The Lorenz-Pulte Cat Page!
This is Cat Calloway! He is named after
our favorite jazz artist, Cab
Calloway. We first met Cat C when he was about a year old and between
homes. He had grown up under the name of Rodeo, and was called Ro-Ro for
short. He had been an indoor cat, but ran outside one day, and his human
refused to let him back in. Then she moved away and left him behind. We
learned about him from our friend Linda who lived next door to him. Following
his abandonment, Linda had put him in a box and had taken him to the pound,
where they turned him away because they had no room for cats that day.
So we built him a cat mansion and he came to live with us.
We brought him home in the same cardboard
box that Linda had used to take him to the pound, and to this day, it is
impossible to get him back into a container. We tried taking him to the
vet in a cat carrier one time, and he literally tore it to pieces. We didn't
know it was possible for a cat to do this, but he ripped the door off it
and escaped into the car. Our car has no air conditioning, so it was a
long, hot trip to the vet that day with the windows all rolled up. Now
we take him to the vet with a leash on, and he does much better.
His first day with us, he explored
everywhere, chased lots of lizards and bugs, and acted playful and happy,
except that he cried constantly. This lasted for a couple of days, and
then he settled in. He had a few months of rough treatment from the other
cats in the neighborhood, who welcomed him by pooping in his cat mansion,
but after Typhoon Dale, all feline opposition to Cat C simply vanished,
and now he is undisputed in his territory. He no longer responds in any
way to his old name, Ro-Ro. We don't think he liked being Ro-Ro.
In fact, his personality has changed
considerably since his arrival here a couple of years ago. He is no longer
a timid, skulking, skinny cat. Now he is a fat, confident, dignified cat
who walks right up to his feline and canine opponents with an upright stance
and ears forward. He shows his affection for other cats by chewing on their
We feed Cat C reasonable meals of
mostly dry food, but he supplements his diet with so many lizards, cockroaches
and moths, as well as the neighbors' catfood, that he has grown somewhat
He is a loving and loyal cat who follows
us whenever we walk anywhere in the neighborhood. But he doesn't like it
at all when we walk out of his territory. (It's okay when we drive out.)
He follows us and cries, saying, "Nooo, nooo."
Cat C has an interesting way of playing
with his other cat friends. If they are having a game of tiger in the grass,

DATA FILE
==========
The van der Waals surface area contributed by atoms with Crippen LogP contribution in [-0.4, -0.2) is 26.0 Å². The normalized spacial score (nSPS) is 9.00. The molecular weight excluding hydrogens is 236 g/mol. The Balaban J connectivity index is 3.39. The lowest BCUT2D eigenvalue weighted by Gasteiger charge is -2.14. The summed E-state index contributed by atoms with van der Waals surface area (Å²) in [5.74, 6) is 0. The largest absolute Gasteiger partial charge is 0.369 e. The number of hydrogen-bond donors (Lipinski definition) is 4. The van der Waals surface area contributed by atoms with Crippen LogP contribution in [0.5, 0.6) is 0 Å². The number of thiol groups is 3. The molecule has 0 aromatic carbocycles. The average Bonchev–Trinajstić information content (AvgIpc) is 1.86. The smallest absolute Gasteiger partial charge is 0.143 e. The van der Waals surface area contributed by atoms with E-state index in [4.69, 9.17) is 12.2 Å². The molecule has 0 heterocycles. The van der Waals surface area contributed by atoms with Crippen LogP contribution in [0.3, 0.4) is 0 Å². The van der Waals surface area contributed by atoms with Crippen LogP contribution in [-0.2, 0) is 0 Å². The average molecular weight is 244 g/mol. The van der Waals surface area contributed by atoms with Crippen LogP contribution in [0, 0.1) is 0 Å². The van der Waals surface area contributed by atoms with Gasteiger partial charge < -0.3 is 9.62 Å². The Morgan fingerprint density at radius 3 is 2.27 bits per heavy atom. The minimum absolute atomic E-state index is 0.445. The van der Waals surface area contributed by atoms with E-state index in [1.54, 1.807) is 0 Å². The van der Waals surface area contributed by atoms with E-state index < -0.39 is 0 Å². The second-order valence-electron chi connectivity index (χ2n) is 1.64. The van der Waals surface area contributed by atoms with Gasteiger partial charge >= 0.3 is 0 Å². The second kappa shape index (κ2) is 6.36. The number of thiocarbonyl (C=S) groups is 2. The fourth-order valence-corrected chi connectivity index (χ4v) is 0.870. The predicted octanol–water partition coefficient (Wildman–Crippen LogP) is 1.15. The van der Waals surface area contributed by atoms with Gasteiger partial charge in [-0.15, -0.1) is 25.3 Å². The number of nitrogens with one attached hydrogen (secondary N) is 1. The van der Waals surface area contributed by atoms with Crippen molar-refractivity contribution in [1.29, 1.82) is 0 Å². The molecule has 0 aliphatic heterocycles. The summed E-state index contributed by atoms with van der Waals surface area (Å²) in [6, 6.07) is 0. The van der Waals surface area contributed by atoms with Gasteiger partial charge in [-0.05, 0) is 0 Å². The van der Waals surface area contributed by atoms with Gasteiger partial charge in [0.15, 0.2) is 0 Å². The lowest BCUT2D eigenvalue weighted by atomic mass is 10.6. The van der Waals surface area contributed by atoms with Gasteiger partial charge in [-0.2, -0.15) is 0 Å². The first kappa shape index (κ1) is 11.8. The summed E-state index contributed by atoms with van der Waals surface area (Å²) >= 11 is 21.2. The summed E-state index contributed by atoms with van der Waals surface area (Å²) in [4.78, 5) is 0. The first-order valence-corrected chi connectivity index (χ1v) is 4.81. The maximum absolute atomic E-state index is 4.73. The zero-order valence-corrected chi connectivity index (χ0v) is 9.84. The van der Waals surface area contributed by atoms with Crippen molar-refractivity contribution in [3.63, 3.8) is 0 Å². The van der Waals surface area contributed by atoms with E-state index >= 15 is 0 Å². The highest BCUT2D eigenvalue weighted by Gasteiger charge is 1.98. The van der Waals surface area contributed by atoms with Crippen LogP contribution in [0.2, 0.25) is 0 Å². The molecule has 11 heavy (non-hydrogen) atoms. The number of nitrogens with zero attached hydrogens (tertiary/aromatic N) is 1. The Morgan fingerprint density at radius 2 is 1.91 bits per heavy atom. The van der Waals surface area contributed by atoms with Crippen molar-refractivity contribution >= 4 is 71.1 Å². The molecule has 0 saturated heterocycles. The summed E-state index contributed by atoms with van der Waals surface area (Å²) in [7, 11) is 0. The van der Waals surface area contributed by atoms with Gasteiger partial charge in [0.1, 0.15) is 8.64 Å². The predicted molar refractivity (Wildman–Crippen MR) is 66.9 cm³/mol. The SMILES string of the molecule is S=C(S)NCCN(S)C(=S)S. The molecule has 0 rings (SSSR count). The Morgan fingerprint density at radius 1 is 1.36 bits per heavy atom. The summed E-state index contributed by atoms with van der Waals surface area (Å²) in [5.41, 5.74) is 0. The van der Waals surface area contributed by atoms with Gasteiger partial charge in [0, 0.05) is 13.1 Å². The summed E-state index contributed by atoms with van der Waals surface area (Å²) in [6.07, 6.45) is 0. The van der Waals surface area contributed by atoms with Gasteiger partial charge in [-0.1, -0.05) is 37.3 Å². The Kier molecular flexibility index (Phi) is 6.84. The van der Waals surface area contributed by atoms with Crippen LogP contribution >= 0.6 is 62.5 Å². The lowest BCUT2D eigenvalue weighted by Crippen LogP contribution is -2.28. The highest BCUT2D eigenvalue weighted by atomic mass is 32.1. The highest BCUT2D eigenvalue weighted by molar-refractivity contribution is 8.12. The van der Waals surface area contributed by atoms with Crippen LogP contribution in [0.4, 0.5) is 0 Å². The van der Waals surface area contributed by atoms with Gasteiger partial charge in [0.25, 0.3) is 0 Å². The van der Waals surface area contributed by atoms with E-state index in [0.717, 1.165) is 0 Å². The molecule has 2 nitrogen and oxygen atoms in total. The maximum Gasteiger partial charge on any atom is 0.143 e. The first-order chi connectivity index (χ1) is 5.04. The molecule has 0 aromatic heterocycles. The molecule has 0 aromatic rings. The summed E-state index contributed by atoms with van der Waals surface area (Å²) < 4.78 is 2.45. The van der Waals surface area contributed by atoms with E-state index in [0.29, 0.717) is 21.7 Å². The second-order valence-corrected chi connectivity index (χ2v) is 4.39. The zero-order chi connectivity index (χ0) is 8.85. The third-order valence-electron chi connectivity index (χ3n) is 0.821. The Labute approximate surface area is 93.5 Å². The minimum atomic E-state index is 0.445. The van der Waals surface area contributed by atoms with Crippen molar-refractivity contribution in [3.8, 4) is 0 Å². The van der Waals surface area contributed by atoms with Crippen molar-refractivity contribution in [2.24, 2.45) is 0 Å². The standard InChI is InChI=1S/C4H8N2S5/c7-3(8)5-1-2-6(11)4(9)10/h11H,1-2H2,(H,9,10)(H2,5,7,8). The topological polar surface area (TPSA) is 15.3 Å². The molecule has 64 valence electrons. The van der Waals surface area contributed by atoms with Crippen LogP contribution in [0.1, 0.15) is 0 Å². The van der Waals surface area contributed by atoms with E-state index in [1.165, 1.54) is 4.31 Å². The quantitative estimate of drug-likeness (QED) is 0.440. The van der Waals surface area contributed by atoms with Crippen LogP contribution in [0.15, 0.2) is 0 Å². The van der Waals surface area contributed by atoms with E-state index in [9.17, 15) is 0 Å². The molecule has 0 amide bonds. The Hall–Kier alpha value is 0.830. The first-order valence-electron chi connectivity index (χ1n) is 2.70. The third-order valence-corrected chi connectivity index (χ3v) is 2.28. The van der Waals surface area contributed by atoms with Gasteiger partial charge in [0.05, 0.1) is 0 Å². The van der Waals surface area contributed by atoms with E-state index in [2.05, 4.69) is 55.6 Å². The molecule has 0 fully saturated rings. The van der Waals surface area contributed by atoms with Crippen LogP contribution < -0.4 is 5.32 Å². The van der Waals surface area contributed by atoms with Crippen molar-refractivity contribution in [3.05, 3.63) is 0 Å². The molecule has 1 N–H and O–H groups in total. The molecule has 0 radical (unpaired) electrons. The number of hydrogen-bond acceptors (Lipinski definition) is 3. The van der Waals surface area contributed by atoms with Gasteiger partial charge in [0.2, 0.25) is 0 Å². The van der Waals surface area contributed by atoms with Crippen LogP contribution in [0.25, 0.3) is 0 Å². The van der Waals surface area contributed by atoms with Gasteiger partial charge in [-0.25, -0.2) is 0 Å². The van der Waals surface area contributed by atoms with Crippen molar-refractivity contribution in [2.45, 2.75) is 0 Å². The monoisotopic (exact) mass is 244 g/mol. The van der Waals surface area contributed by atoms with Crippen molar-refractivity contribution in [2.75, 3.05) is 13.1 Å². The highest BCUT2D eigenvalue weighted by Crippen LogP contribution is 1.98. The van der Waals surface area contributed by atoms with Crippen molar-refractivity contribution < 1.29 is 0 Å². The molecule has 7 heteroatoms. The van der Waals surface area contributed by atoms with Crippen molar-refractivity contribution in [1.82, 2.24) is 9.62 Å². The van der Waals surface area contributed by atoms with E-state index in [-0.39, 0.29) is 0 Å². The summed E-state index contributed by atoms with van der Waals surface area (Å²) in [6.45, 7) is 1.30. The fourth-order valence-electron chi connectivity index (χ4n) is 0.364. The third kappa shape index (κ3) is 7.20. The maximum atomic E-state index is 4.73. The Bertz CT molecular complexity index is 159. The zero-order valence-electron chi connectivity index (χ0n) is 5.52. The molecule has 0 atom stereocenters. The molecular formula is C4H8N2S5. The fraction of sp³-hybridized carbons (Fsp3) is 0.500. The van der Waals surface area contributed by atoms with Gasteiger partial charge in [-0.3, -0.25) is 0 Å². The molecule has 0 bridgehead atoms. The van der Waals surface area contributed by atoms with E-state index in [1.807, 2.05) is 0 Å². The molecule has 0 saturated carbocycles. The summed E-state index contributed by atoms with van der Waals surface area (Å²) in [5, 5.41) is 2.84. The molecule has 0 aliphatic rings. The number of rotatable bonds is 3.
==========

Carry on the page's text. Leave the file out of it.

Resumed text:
carefully stalking each other, Cat C gallops in with no subtlety whatsoever,
leaps up, and lands on the other cat with all four feet. This tends to
flatten the other cat.
Cat Calloway always comes to greet
us at the end of the driveway when we drive home. He then jumps out in
front of the car and escorts us home. We have to drive very slowly, and
all we can see is his bushy tail leading us like a flag. If we stop the
car, Cat C stops and waits for us, but he won't move out of the way.
This is Frisco Flo, named after one of
Cab Calloway's songs. We adopted Frisco as a kitten from GAIN (Guam Animals
in Need). She had survived an encounter with a car that had left her temporarily
Frisco, as you can see, was a tortoiseshell
cat. This made it unbelievably difficult to photograph her. She blended
in with every background, and this picture was just the best of a bad lot.
She had a merry personality and was
always smiling. She also was a cat who made plans. She knew what time we
would be coming out of the house, and would lean against the door. When
the door was opened, she would fall in, and then make a dash for it, scrabbling
on the linoleum like a cartoon cat.
She loved to be picked up. She liked
to climb up onto a person's shoulders, and then start slowly crawling down
the person's back. The person would bend forward to avoid being clawed,
and then Frisco would lie down and make herself comfortable.
At first she was terrified of Cat
C, but eventually they became close friends and he started chewing lovingly
on her head.
She died earlier this year, at the
age of almost one year, when she was killed by a dog. She is greatly missed.
The dog no longer lives in this neighborhood.
Willie "the Lion" Smith
This is Willie "the Lion" Smith, named
after another one of our favorite jazz artists. We have discovered that
photographing a black-and-white cat outdoors is not much easier than photographing
Willie, originally named just Billy,
was abandoned along with two other cats (Simba and Nala) at our neighbor's
house. A friend of the neighbor's had asked her if she would take the three
cats because she was leaving Guam and didn't want to take the cats with
her. Our neighbor said she'd think about it. The next thing she knew, the
cats had been dumped in her yard. Simba and Nala eventually worked things
out with Figaro, the resident cat, but Willie and Figaro were and remain
arch foes. Willie decided he wanted to live with us.
It took awhile for him to make friends
with Cat Calloway and Frisco, but eventually he learned to tolerate them.
When we first met Willie, he was missing
much of his hair and we feared he had mange. We were afraid to touch him.
We had not yet accepted him into our family, because for one thing, we
thought of him as our neighbor's cat, even though he spent most of his
time at our place. After Supertyphoon Paka hit and we were without power,